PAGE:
The AI solution that sorts through billions of possible last-mile routes for the best one
As the busy holiday season approaches, AI experts Satalia explain how the company uses artificial intelligence to optimize routes and create reliable, accurate ETAs for customers.
"There are 620,448,401,733,239,000,000,000 possible routes between 24 locations," said Paul Hart, Head of Logistics at AI technology company Satalia. "Searching through all of those possibilities, it would take a computer 2 trillion years to find the optimal route. And that doesn't include the complexity of shift patterns, vehicle capacities or any other real-world constraints."
Started by academics from University College London (UCL) in the UK, Satalia has used AI to solve difficult problems for 12 years. The company, which uses HERE maps and data for its calculations, helps big names including major supermarkets across the world.
“30 years ago, if you ordered something from a catalog, you were looking at one month for it to be delivered," Hart said. “Now, it is usually the next day or even the same day. Customer demand is the push for these systems."
Algorithms detect the best available route in seconds as customers pick their delivery slot from a website. The difference between grocery deliveries and many other goods is that the customer gets a one-hour time window from the moment of ordering. Customers ordering online for non-food products usually only get an estimated time of arrival (ETA) on the day itself.
“That is why we needed more advanced systems, using the cloud and more advanced optimization algorithms," Hart said.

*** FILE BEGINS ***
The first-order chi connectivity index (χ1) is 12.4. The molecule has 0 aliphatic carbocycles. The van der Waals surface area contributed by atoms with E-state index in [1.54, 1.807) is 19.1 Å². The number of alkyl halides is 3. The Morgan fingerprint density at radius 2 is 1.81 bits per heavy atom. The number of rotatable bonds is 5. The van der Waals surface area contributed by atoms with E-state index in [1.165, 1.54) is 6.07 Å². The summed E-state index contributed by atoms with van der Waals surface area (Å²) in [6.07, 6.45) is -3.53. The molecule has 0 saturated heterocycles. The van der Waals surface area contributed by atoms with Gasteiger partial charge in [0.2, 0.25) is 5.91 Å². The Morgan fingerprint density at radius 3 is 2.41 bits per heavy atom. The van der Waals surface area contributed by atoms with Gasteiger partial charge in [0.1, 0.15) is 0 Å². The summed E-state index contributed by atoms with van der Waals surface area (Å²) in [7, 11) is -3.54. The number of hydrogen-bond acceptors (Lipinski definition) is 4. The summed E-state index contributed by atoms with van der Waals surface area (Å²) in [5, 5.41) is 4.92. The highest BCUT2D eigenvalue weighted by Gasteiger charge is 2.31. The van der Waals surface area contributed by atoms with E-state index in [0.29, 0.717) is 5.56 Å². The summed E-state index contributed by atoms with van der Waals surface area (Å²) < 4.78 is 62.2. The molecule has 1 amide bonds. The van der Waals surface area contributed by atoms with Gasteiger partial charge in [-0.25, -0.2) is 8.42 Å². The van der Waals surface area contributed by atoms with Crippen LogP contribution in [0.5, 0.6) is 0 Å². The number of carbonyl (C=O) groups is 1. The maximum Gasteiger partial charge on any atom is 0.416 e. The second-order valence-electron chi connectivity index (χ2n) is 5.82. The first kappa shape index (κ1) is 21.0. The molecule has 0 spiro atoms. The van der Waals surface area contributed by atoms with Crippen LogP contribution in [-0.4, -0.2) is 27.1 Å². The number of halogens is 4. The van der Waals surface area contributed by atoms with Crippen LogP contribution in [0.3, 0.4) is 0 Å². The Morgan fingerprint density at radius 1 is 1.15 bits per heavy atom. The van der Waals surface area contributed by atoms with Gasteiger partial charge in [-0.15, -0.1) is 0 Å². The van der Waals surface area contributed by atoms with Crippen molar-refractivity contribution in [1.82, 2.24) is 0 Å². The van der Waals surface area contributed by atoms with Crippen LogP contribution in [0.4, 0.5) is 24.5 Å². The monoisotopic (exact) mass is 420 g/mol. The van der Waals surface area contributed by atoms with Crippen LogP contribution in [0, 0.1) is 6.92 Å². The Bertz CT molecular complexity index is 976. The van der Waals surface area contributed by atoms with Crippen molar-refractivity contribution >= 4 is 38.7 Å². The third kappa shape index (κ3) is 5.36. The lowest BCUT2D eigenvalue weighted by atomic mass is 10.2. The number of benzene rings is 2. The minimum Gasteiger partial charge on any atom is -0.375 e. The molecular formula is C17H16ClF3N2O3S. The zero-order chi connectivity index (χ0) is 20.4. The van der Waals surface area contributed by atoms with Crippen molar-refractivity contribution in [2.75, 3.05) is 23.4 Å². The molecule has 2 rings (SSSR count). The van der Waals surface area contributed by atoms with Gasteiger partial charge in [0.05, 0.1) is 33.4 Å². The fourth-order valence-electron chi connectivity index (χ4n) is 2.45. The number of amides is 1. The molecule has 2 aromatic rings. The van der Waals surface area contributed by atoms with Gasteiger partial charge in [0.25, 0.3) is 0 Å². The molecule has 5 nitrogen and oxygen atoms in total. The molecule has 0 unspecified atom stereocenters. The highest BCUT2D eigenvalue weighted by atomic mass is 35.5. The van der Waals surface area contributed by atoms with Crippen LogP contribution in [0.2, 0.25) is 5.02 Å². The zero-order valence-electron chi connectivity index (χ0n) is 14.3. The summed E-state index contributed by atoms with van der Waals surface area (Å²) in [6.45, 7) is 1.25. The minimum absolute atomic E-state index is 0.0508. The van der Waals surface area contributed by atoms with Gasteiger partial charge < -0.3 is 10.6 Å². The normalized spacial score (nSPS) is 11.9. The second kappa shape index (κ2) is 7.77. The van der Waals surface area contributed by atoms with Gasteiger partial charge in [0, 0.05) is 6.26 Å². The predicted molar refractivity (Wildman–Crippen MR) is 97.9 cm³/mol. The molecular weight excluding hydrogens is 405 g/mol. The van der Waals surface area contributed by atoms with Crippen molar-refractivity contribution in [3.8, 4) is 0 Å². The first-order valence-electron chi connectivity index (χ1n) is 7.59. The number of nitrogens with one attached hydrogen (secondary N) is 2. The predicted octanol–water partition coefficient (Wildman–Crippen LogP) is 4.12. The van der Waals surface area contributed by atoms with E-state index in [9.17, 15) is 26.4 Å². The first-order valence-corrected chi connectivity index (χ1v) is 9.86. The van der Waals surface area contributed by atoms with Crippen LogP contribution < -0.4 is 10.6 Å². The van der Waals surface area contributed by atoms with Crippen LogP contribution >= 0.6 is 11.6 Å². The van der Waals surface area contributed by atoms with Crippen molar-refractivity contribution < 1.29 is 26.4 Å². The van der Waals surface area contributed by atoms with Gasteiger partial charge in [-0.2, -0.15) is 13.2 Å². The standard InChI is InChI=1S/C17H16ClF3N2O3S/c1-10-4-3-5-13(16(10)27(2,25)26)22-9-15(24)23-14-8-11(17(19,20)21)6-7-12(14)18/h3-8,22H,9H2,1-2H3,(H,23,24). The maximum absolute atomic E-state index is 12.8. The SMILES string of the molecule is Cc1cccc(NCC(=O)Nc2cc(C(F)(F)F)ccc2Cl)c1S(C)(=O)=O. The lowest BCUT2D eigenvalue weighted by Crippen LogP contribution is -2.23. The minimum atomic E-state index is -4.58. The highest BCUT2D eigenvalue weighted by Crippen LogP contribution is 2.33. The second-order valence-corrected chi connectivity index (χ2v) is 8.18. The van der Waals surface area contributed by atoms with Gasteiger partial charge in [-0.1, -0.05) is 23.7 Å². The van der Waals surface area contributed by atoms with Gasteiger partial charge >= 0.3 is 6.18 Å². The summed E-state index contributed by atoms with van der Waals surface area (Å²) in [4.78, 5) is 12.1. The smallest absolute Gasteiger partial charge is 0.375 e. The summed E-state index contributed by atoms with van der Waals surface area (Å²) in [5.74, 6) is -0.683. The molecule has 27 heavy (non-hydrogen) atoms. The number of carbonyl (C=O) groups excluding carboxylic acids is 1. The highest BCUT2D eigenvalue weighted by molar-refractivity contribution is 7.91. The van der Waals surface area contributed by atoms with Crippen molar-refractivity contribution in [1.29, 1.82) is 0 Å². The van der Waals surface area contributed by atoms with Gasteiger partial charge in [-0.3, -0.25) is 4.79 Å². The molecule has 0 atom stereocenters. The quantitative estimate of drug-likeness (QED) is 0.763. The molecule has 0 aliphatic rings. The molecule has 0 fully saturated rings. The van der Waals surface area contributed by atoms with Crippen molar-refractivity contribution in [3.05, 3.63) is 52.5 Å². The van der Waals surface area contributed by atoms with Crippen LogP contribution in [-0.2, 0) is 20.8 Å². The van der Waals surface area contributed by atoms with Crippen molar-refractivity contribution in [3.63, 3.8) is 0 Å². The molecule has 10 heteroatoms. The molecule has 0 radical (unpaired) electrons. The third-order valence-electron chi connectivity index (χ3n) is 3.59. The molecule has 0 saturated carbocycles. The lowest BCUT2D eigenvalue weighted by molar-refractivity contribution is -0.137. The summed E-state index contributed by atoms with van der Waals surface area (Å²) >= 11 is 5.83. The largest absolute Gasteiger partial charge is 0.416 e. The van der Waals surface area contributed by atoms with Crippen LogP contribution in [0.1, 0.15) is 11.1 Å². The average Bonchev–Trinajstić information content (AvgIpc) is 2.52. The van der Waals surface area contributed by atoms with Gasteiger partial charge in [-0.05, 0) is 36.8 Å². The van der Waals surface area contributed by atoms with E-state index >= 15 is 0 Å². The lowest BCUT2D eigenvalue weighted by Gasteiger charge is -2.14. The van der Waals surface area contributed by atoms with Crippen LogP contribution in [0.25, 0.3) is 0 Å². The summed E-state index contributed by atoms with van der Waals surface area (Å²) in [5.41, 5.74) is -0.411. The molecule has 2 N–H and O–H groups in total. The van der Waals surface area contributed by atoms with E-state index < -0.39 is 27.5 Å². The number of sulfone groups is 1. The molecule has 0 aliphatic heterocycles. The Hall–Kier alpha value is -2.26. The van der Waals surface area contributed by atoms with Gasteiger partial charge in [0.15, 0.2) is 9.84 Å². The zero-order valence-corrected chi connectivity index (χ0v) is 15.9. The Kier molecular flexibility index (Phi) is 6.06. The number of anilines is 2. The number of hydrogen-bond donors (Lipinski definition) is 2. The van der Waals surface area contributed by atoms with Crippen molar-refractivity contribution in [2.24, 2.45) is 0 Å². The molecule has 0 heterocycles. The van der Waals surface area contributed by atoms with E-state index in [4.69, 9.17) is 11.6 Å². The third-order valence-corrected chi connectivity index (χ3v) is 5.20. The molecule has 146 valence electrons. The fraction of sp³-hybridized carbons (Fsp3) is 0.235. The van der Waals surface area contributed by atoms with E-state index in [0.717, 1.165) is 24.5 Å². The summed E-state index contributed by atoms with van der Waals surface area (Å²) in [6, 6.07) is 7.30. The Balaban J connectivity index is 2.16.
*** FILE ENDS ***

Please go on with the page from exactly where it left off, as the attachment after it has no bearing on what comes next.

From HERE to there
A detailed set of information is required for the algorithm to make an accurate calculation. It must have the addresses of everyone an individual truck will deliver to during the timeframe, the distance between each and the time it will take, along with the type of vehicle used.
Average travel time is used to calculate the route since it will be decided ahead of the day and time of delivery.
“HERE provides the map data that our routing engine then runs on to create this matrix — which happens in real-time for customers," said Hart.
There is a surge in demand for delivery slots close to Christmas, as customers rush to the sites of stores to get their groceries delivered on time.
“That then puts a big demand on our service to be able to make sure that we can meet those demands," he added. The company uses the cloud to be able to scale its service up during these peak times.
The results speak for themselves. One company estimates it has saved 11.2 million miles since using Satalia and another reports a 9% increase in customer happiness. Satalia has helped one of its customers reduce overtime by 19%, meaning drivers are able to take breaks when they need them, even during the busy holiday season. There are also sustainability benefits.
“By having more efficient routes, you not only save time but also save emissions," Hart said.
Some of Satalia's most interesting offerings are a result of converging different areas of their AI business together. A workforce offering that matches people to tasks can provide the right drivers at the right time to run logistics operations smoothly, for example.
Micromarketing plans to push specific products can be based on what companies have in storage, helping to shift goods and clear warehouses through this targeted promotion.
“We're very much industry agnostic," Hart said. “We specialize in those mathematically difficult problems which require AI to reach the most efficient solution."
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